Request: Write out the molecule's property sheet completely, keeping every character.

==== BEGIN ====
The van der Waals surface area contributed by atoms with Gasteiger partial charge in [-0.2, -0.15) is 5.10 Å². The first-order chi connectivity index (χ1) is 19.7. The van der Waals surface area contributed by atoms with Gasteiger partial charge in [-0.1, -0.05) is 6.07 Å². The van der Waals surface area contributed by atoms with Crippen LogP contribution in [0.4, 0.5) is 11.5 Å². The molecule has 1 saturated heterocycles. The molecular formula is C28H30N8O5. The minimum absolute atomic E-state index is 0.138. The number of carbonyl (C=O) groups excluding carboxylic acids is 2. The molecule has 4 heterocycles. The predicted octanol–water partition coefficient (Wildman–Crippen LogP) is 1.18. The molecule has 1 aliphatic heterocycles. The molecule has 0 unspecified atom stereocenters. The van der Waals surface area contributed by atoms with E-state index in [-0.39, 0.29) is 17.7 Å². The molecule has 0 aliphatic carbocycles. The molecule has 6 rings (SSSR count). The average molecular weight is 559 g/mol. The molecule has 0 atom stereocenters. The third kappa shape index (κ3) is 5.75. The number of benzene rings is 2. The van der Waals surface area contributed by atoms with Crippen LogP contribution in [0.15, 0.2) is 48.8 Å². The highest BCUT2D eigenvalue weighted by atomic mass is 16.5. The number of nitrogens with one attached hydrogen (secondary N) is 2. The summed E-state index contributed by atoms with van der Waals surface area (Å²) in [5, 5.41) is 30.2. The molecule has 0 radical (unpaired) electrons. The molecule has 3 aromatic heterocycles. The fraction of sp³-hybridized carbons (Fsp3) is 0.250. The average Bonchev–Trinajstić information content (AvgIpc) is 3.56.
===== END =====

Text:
The van der Waals surface area contributed by atoms with Gasteiger partial charge in [-0.2, -0.15) is 5.10 Å². The first-order chi connectivity index (χ1) is 19.7. The van der Waals surface area contributed by atoms with Gasteiger partial charge in [-0.1, -0.05) is 6.07 Å². The van der Waals surface area contributed by atoms with Crippen LogP contribution in [0.4, 0.5) is 11.5 Å². The molecule has 1 saturated heterocycles. The molecular formula is C28H30N8O5. The minimum absolute atomic E-state index is 0.138. The number of carbonyl (C=O) groups excluding carboxylic acids is 2. The molecule has 4 heterocycles. The predicted octanol–water partition coefficient (Wildman–Crippen LogP) is 1.18. The molecule has 1 aliphatic heterocycles. The molecule has 0 unspecified atom stereocenters. The van der Waals surface area contributed by atoms with E-state index in [-0.39, 0.29) is 17.7 Å². The molecule has 0 aliphatic carbocycles. The molecule has 6 rings (SSSR count). The average molecular weight is 559 g/mol. The molecule has 0 atom stereocenters. The third kappa shape index (κ3) is 5.75. The number of benzene rings is 2. The van der Waals surface area contributed by atoms with Crippen LogP contribution in [0.15, 0.2) is 48.8 Å². The highest BCUT2D eigenvalue weighted by atomic mass is 16.5. The number of nitrogens with one attached hydrogen (secondary N) is 2. The summed E-state index contributed by atoms with van der Waals surface area (Å²) in [5, 5.41) is 30.2. The molecule has 0 radical (unpaired) electrons. The molecule has 3 aromatic heterocycles. The fraction of sp³-hybridized carbons (Fsp3) is 0.250. The average Bonchev–Trinajstić information content (AvgIpc) is 3.56.